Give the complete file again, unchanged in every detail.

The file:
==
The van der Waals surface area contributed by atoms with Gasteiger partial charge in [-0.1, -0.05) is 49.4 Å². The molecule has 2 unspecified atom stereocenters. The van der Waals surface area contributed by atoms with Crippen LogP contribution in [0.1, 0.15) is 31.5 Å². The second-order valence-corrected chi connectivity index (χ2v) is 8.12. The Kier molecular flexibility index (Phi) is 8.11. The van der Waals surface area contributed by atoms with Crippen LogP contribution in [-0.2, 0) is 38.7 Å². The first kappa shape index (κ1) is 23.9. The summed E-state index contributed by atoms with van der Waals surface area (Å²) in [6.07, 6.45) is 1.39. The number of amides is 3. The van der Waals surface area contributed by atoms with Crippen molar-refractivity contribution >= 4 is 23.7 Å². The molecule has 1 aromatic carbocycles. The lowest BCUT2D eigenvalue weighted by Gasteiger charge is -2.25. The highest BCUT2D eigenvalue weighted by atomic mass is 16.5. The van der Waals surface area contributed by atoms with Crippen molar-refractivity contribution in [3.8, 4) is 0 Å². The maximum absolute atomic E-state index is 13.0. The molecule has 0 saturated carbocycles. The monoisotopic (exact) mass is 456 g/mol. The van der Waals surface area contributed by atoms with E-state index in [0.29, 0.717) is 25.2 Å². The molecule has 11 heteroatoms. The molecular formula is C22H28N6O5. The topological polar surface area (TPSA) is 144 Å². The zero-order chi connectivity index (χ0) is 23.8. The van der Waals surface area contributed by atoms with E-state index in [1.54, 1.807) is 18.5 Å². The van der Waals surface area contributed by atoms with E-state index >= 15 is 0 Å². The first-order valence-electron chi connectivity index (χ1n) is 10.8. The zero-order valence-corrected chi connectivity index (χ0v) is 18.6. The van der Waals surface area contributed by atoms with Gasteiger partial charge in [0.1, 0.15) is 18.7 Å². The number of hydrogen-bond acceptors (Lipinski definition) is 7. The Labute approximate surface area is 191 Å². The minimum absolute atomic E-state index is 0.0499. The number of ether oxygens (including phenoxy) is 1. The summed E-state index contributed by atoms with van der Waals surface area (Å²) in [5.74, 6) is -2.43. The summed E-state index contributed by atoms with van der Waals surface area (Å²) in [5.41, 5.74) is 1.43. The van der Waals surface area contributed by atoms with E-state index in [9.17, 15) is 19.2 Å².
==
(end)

The van der Waals surface area contributed by atoms with Gasteiger partial charge in [-0.1, -0.05) is 49.4 Å². The molecule has 2 unspecified atom stereocenters. The van der Waals surface area contributed by atoms with Crippen LogP contribution in [0.1, 0.15) is 31.5 Å². The second-order valence-corrected chi connectivity index (χ2v) is 8.12. The Kier molecular flexibility index (Phi) is 8.11. The van der Waals surface area contributed by atoms with Crippen LogP contribution in [-0.2, 0) is 38.7 Å². The first kappa shape index (κ1) is 23.9. The summed E-state index contributed by atoms with van der Waals surface area (Å²) in [6.07, 6.45) is 1.39. The number of amides is 3. The van der Waals surface area contributed by atoms with Crippen molar-refractivity contribution >= 4 is 23.7 Å². The molecule has 1 aromatic carbocycles. The lowest BCUT2D eigenvalue weighted by Gasteiger charge is -2.25. The highest BCUT2D eigenvalue weighted by atomic mass is 16.5. The van der Waals surface area contributed by atoms with Crippen molar-refractivity contribution in [3.8, 4) is 0 Å². The maximum absolute atomic E-state index is 13.0. The molecule has 0 saturated carbocycles. The monoisotopic (exact) mass is 456 g/mol. The van der Waals surface area contributed by atoms with E-state index in [0.29, 0.717) is 25.2 Å². The molecule has 11 heteroatoms. The molecular formula is C22H28N6O5. The topological polar surface area (TPSA) is 144 Å². The zero-order chi connectivity index (χ0) is 23.8. The van der Waals surface area contributed by atoms with E-state index in [1.54, 1.807) is 18.5 Å². The van der Waals surface area contributed by atoms with E-state index >= 15 is 0 Å². The first-order valence-electron chi connectivity index (χ1n) is 10.8. The zero-order valence-corrected chi connectivity index (χ0v) is 18.6. The van der Waals surface area contributed by atoms with Gasteiger partial charge in [0.1, 0.15) is 18.7 Å². The number of hydrogen-bond acceptors (Lipinski definition) is 7. The Labute approximate surface area is 191 Å². The minimum absolute atomic E-state index is 0.0499. The number of ether oxygens (including phenoxy) is 1. The summed E-state index contributed by atoms with van der Waals surface area (Å²) in [5.74, 6) is -2.43. The summed E-state index contributed by atoms with van der Waals surface area (Å²) in [5.41, 5.74) is 1.43. The van der Waals surface area contributed by atoms with E-state index in [9.17, 15) is 19.2 Å².